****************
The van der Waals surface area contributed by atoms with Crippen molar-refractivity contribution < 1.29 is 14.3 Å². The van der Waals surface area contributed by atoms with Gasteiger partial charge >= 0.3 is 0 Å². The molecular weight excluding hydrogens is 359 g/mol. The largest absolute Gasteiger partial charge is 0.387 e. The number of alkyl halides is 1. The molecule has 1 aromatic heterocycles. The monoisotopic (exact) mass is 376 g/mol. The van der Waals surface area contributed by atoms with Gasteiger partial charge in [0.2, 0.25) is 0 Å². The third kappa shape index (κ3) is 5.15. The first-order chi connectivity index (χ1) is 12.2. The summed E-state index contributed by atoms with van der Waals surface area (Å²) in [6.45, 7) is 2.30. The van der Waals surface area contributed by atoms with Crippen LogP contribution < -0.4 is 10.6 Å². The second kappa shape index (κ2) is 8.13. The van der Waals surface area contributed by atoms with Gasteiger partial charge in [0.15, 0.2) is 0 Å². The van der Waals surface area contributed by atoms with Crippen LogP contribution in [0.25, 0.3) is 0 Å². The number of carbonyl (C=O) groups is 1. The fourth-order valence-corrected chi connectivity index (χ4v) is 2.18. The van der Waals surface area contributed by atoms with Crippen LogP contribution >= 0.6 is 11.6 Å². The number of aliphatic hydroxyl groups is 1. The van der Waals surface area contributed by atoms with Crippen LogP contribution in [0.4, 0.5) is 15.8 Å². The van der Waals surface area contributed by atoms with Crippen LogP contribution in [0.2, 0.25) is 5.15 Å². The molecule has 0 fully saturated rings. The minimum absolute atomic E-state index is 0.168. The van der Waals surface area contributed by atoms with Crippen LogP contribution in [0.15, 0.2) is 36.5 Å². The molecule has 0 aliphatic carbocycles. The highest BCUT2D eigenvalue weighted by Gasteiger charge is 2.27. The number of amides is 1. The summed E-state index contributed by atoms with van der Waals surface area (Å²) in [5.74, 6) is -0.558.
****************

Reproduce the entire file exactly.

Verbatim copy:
The van der Waals surface area contributed by atoms with Crippen molar-refractivity contribution < 1.29 is 14.3 Å². The van der Waals surface area contributed by atoms with Gasteiger partial charge >= 0.3 is 0 Å². The molecular weight excluding hydrogens is 359 g/mol. The largest absolute Gasteiger partial charge is 0.387 e. The number of alkyl halides is 1. The molecule has 1 aromatic heterocycles. The monoisotopic (exact) mass is 376 g/mol. The van der Waals surface area contributed by atoms with Gasteiger partial charge in [0.2, 0.25) is 0 Å². The third kappa shape index (κ3) is 5.15. The first-order chi connectivity index (χ1) is 12.2. The summed E-state index contributed by atoms with van der Waals surface area (Å²) in [6.45, 7) is 2.30. The van der Waals surface area contributed by atoms with Crippen LogP contribution < -0.4 is 10.6 Å². The second kappa shape index (κ2) is 8.13. The van der Waals surface area contributed by atoms with Gasteiger partial charge in [0.15, 0.2) is 0 Å². The van der Waals surface area contributed by atoms with Crippen LogP contribution in [0.25, 0.3) is 0 Å². The number of carbonyl (C=O) groups is 1. The fourth-order valence-corrected chi connectivity index (χ4v) is 2.18. The van der Waals surface area contributed by atoms with Crippen LogP contribution >= 0.6 is 11.6 Å². The number of aliphatic hydroxyl groups is 1. The van der Waals surface area contributed by atoms with Crippen LogP contribution in [0.4, 0.5) is 15.8 Å². The van der Waals surface area contributed by atoms with Crippen LogP contribution in [0.2, 0.25) is 5.15 Å². The molecule has 0 fully saturated rings. The minimum absolute atomic E-state index is 0.168. The van der Waals surface area contributed by atoms with Crippen LogP contribution in [0.15, 0.2) is 36.5 Å². The molecule has 0 aliphatic carbocycles. The highest BCUT2D eigenvalue weighted by Gasteiger charge is 2.27. The number of amides is 1. The summed E-state index contributed by atoms with van der Waals surface area (Å²) in [5.74, 6) is -0.558.